Though the Sun currently is a relatively average-sized star, its future holds change. The Sun is at a stage of its life where it is “burning” hydrogen.  More accurately, as depicted in Figure 6, hydrogen at the core of the Sun is undergoing fusion into helium.

For more information on stellar evolution, visit http://physics.uoregon.edu/~jimbrau/astr122/Notes/Chapter20.html


Figure 6. Hydrogen Fusion in the Sun
(From http://www.astro.psu.edu/users/saez/Class/class.html)

There will come a time when fusion has consumed all the hydrogen in the core region of the Sun.  At this point, the Sun will leave the Main Sequence as the outward pressure from the core decreases and gravitational collapse causes the Sun to contract.  As the Sun contracts, the temperature at the core will increase, and when a temperature of around 100,000,000 °K has been reached, fusion of helium will begin (Figure 7).  The renewed fusion will cause tremendous expansion of the Sun’s outer layers. This new Red Giant Sun will have a diameter of almost 300,000,000 km, about 200 times bigger than the Sun is today.  It is thought this stage will occur in around 5,000,000,000 years.

For more information on this likely change to the sun, visit
http://www.astro.uiuc.edu/~kaler/sow/star_intro.html#giants.


Figure 7. Helium Fusion in the Sun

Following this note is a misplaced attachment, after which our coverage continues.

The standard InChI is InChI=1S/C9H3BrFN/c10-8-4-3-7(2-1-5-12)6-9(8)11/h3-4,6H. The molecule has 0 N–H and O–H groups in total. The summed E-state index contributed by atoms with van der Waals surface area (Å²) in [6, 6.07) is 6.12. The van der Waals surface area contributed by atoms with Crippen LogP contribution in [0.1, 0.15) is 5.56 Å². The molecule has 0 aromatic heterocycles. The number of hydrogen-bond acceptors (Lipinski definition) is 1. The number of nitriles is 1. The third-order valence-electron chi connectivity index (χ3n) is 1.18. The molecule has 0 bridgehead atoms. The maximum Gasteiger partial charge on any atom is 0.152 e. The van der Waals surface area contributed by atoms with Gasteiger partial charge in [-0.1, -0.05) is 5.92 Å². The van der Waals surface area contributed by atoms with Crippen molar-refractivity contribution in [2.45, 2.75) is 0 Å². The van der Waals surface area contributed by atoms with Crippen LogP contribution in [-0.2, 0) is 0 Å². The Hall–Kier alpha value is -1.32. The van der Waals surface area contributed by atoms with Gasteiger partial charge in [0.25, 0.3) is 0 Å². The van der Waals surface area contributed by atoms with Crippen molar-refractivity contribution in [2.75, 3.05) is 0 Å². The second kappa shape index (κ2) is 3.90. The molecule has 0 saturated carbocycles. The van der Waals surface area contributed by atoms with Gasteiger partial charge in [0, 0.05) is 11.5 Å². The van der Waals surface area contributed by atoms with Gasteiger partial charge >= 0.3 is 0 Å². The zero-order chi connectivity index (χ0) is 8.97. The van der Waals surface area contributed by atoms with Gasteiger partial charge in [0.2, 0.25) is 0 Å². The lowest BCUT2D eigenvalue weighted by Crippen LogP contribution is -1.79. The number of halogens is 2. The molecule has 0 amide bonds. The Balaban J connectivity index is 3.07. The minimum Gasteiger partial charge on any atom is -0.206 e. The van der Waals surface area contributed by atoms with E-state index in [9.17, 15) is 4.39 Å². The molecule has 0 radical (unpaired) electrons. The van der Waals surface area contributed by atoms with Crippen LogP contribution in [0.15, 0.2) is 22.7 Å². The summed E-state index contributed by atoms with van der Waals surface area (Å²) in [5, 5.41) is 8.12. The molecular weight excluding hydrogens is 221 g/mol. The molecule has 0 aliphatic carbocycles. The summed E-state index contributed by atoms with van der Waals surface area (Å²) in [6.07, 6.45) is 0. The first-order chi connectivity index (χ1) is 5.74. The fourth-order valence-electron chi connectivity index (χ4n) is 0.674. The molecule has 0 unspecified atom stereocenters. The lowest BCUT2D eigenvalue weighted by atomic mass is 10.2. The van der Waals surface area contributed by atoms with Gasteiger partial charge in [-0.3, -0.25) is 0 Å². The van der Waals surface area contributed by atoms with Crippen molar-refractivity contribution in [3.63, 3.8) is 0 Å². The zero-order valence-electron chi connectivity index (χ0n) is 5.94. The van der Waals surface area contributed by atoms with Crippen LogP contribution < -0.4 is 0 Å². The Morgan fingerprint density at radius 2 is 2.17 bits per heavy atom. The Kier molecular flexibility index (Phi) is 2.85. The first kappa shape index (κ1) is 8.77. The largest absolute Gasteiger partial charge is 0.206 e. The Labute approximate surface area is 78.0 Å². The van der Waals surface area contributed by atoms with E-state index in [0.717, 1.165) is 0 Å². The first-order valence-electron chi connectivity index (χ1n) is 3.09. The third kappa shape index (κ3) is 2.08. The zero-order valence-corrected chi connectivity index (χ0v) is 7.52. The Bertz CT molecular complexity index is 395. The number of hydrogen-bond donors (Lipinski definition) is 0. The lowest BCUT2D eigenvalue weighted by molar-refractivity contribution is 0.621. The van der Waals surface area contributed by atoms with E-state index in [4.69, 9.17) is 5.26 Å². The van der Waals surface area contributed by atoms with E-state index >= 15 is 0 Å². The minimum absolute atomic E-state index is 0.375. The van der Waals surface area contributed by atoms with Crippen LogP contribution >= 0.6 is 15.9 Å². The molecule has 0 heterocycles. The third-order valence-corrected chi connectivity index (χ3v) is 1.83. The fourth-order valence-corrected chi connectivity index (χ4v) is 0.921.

(From http://www.astro.psu.edu/users/saez/Class/class.html)

Stars with masses comparable to that of our Sun are unable to proceed beyond helium fusion.  When all the helium at the Red Giant Sun’s core is exhausted, the Sun will again collapse.  As before, the collapse will release enough energy to expand the Sun’s outer layers.  There will not be enough energy to ignite carbon fusion.  The outer layers will swell into a gaseous planetary nebula, leaving a White Dwarf Sun at its center.  The White Dwarf Sun will be around 0.008 the current diameter of the Sun.  Figure 8 is a depiction of the evolutionary move of the Sun to a position above right of the Main Sequence as it becomes a Red Giant, and then later to a position below left of the Main Sequence as the Sun becomes a White Dwarf.

For a more complete description of Red Giants and supernova, please visit http://outreach.atnf.csiro.au/education/senior/
cosmicengine/stars_types.html#startyperedgiant
.


Figure 8.  Evolutionary Future of Sun
(From http://hyperphysics.phy-astr.gsu.edu/Hbase/Astro/herrus.html#c6)

Mass of Stars
The Sun has a mass of 1.989 x 1030 kg, which places it in the top 10% of stars by mass in our galaxy. Astronomers believe stars in the Milky Way Galaxy have an upper limit of 150 solar masses (2.984 x 1032 kg). The least massive star thus far observed, OGLE-TR-122, is just 0.092 solar masses (1.824 x 1029 kg) as found at, http://www.newscientist.com/article.ns?id=dn7098.  Figure 9 is a chart comparing the Sun’s mass to that of several other stars.

This and other information concerning the Sun and stars in the Milky Way galaxy, visit http://www.nineplanets.org/sol.html

For more details on the mass of stars, visit http://www.space.com/scienceastronomy/050309_heavy_stars.html

Star

Solar Masses

Orionis C

18.0

Becrux

16.0

Spica

10.5

Achernar

5.40

Rigel

3.50

Sirius A

2.60

Fomalhaut

2.20

Altair

1.90

Procyon A

1.35

Alpha Centauri A

1.08

The Sun

1.00

Mu Cassiopeiae

0.95

Tau Ceti

0.85

Pollux

0.83

Epsilon Eridani

0.78

Alpha Centauri B

0.68

Lalande 21185

0.33

Ross 128